• B.  Enjoy the artwork, have some free snacks, make a pleasant evening of it, and grab a couple of the pieces of artwork off the walls on your way out- stealing from the artist that you admire and the gallery that brought them to you?

If you chose option A, then you are a good, normal person and are liked and appreciated by the art community.  If you chose option B… then you are a complete shit-stain, and I hope your friends beat you down when they find out what you did.  Seriously… you fully suck.

Art theft happens all the time, and it makes me furious.  I’ve had it happen to me at 2 different galleries because some of my pieces are small enough to easily slip into a purse or pocket.  It’s happened to too many friends of mine who are artists or who own galleries.  What I can’t wrap my brain around is why someone would take the time to go to a gallery opening of an artist they like, and then steal from them?  Yes, art can be expensive… but I guarantee you the artist and the gallery don’t profit that much from art unless they’re dealing with the arty giants out there.  Let me break down the grown up financials to you so that you understand where the term “starving artist” comes from…

Let’s say I have a little painting in a gallery and it’s priced at $1,000.  Holy shit!  That’s a lot of money!  Who the hell am I to charge that much for 1 tiny painting?!  Let’s do the math, and then you can see just who the hell I am.  If that painting sells, the gallery get’s 50%.  Yes… 50%.  That is normal.  They promote and get the people in the door to make the sale- so that’s their cut.  I try to make it out to all my gallery shows, so let’s say my plane ticket and expenses comes to a low-ball price of $300 (this doesn’t include money lost on time off  I’d have to take from the day job to go to the show).  I’m now down to only making $200 on that $1,000 painting.  My small paintings that run around $1,000 usually take me a couple weeks each to do… so if I worked 3-4 hours a night on the piece, that’s around 50 hours of work.  If I only make $200 for that painting, I worked for $4 an hour on it.  Did you get that?  $4.00 an hour. (And that $4 an hour doesn’t even include the cost of the materials to make the piece and get it ready to present).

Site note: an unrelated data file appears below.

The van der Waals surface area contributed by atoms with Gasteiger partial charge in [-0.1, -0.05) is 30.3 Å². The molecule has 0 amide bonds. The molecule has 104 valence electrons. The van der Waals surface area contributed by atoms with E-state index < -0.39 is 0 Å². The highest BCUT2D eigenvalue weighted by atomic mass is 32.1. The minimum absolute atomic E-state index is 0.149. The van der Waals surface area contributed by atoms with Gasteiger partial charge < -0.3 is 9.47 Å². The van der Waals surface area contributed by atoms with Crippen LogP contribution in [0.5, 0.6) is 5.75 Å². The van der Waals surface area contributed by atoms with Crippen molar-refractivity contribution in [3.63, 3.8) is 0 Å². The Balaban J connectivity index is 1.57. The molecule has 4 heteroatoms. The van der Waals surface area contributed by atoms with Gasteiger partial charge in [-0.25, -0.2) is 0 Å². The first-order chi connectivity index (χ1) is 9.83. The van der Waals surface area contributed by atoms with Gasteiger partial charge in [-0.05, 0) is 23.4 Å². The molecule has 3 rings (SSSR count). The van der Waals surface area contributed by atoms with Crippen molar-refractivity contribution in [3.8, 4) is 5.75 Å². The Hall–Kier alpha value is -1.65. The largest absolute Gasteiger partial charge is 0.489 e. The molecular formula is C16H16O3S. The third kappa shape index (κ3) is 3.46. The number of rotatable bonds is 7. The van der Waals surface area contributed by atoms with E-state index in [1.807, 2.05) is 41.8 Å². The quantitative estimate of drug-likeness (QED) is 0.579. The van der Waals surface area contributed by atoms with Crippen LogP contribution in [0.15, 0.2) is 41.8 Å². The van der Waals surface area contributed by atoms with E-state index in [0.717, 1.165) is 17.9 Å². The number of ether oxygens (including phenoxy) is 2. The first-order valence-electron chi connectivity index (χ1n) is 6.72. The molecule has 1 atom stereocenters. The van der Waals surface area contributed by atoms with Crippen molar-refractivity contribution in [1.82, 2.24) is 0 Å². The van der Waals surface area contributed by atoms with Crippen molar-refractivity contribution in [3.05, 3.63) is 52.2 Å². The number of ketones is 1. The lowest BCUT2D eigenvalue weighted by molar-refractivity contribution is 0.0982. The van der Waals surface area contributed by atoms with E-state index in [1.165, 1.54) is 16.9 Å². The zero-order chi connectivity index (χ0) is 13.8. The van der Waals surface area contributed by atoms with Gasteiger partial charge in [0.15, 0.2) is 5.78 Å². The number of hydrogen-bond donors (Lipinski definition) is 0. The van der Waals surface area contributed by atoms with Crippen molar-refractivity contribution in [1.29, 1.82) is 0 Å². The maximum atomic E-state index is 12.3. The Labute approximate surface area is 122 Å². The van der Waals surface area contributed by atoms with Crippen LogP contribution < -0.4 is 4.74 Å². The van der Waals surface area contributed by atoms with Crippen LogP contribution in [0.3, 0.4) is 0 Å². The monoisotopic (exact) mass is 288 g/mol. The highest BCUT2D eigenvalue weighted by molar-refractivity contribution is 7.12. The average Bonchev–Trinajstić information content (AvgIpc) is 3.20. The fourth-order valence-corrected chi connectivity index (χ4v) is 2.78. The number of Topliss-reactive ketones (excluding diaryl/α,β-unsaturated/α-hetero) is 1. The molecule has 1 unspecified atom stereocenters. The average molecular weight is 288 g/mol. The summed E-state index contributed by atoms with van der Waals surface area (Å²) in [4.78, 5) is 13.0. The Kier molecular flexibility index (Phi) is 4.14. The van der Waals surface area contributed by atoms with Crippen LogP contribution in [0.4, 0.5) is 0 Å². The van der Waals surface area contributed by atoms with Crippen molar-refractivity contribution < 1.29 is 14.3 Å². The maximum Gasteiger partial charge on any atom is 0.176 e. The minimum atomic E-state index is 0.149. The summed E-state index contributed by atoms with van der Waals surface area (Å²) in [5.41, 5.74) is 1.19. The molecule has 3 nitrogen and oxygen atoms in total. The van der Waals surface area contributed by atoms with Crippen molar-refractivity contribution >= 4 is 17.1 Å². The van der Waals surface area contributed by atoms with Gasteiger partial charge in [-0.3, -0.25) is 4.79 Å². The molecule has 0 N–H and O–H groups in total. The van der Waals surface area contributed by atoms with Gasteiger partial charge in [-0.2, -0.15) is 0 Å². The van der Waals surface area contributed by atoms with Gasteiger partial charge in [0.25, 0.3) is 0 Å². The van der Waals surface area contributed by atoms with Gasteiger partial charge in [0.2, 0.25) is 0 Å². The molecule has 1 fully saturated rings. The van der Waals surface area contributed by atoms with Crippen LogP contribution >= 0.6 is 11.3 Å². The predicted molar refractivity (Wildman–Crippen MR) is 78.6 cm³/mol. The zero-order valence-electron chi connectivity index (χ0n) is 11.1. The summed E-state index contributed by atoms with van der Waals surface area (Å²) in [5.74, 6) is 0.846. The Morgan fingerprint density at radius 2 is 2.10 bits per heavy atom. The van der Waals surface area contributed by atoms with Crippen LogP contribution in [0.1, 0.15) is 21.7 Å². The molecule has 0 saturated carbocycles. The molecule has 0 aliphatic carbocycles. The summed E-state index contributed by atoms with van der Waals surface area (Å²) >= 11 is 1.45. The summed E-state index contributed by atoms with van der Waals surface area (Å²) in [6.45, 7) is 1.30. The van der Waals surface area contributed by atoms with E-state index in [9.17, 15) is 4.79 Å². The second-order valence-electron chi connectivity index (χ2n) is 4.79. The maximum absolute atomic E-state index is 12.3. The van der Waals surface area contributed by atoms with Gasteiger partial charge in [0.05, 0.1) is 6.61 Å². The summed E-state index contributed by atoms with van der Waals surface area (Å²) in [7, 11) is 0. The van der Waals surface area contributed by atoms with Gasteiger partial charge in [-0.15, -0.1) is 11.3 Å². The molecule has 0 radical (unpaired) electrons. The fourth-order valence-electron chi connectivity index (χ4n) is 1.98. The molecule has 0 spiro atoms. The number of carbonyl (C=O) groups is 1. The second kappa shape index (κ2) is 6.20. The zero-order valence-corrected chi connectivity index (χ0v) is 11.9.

The gallery doesn’t do a whole lot better.  They have their overhead (rent/utilities/maintenance/insurance/etc).  They have staff to pay.  They have to pay for promotion (ads in magazines, postcards, flyers, etc).  They have the set up, all that free wine and cheese that people wolf down at the opening, they usually will provide a place for the visiting artists to stay, etc.  After all their troubles and expenses, their profit isn’t much better.

So why do we all do it?  Because we love it.  Because it makes us happy.  Because something in us makes us do it.  And even though we’re almost always taking a loss, we still make our art and bring it to you because it makes you happy.  The drive of visual communication is a powerful one, and I’ll do it without even questioning that measly $4 an hour.  So when an artist does all this work for very little financial pay off, and then the work gets stolen… that breaks hearts.  It’s like punching a toddler in the face as it runs towards you for a hug.  To say it’s discouraging is an understatement.